London clinical psychologist Frank Tallis's Vienna Blood is one of the finest literary thrillers I've ever read. It's a dazzling tour de force, set in Vienna in 1902, that combines the search for a serial killer with a vibrant portrait of fin-de-siecle Viennese social and cultural life and a disturbing look at the rise of the twisted German nationalism that would soon emerge as Nazism. The novel is a bit long, but that's because Tallis's exceptional descriptive powers lead to elegant word-portraits of everything from architecture to an autopsy to a duel to the mouth-watering Viennese pastries that the characters frequently devour. Impatient readers need not apply, but for everyone else this is the perfect book to curl up with by the fire on a winter evening.
—The Washington Post
Marilyn Stasio
…[a] fine sequel to A Death in Vienna…one cabal with a sinister agenda of Germanic supremacy has given purpose to a serial killer whose terrible handiwork leads Inspector Oskar Rheinhardt to consult with his friend, the psychologist Max Liebermann, on a clinical profile of the murderer. The professional rapport and easy friendship of this duo lend a bit of quiet charm to a series that, rather like a Viennese pastry, is stuffed almost to bursting with showy delights.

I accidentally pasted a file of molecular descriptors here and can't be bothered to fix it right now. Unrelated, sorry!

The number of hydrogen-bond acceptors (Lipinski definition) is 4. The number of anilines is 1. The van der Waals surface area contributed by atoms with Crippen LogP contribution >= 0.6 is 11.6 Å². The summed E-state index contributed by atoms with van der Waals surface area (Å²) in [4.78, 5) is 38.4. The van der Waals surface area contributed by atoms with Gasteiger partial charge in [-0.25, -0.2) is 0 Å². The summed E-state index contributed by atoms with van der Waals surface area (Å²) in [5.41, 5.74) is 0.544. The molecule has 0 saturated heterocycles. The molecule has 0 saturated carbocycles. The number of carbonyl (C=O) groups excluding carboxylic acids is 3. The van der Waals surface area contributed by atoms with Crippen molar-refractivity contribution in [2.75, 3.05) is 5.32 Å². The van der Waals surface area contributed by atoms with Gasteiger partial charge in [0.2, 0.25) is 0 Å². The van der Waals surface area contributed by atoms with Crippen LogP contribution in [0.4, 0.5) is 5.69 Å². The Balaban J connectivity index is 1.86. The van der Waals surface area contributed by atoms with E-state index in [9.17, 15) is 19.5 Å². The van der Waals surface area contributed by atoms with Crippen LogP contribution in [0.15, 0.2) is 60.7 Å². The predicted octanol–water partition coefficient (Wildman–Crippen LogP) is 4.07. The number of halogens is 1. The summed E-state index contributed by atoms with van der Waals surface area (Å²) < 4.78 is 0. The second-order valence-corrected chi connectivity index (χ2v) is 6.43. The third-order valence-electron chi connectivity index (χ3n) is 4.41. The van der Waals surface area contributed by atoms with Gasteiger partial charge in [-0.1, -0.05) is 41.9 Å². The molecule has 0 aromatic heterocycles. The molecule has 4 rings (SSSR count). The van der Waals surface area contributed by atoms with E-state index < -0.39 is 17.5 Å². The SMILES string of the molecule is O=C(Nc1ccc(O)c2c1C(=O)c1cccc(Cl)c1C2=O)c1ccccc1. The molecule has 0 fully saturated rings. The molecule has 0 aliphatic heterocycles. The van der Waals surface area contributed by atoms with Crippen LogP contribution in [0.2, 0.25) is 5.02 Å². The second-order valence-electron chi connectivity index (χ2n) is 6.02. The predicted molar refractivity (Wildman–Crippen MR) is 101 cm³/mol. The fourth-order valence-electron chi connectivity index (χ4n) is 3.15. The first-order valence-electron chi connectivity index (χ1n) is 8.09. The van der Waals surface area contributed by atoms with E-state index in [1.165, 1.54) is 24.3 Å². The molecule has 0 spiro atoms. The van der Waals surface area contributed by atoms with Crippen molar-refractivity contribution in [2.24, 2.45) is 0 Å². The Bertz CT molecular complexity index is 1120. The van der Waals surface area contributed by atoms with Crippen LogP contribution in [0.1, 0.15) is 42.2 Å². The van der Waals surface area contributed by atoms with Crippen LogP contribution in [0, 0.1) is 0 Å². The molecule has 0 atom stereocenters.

—The New York Times
Publishers Weekly

British clinical psychologist Tallis follows his superior debut, A Death in Vienna(2007), with this gripping sequel. Viennese Det. Insp. Oskar Rheinhardt, already faced with finding the person who butchered the emperor's favorite anaconda, comes under even more pressure from his superiors when several murders are committed in quick succession. The inspector enlists the assistance of insightful Freud disciple Max Liebermann, who quickly deduces that the killer is choosing his victims to correspond with the plot of Mozart's The Magic Flute. The book's strength lies in the relationship and interplay between the two detectives, whose friendship, which includes a shared love of music, may remind some of Patrick O'Brian's Aubrey and Maturin. The clever plotting and quality writing elevate this above most other historicals, even if the solution to the crimes comes as no great surprise. (Jan.)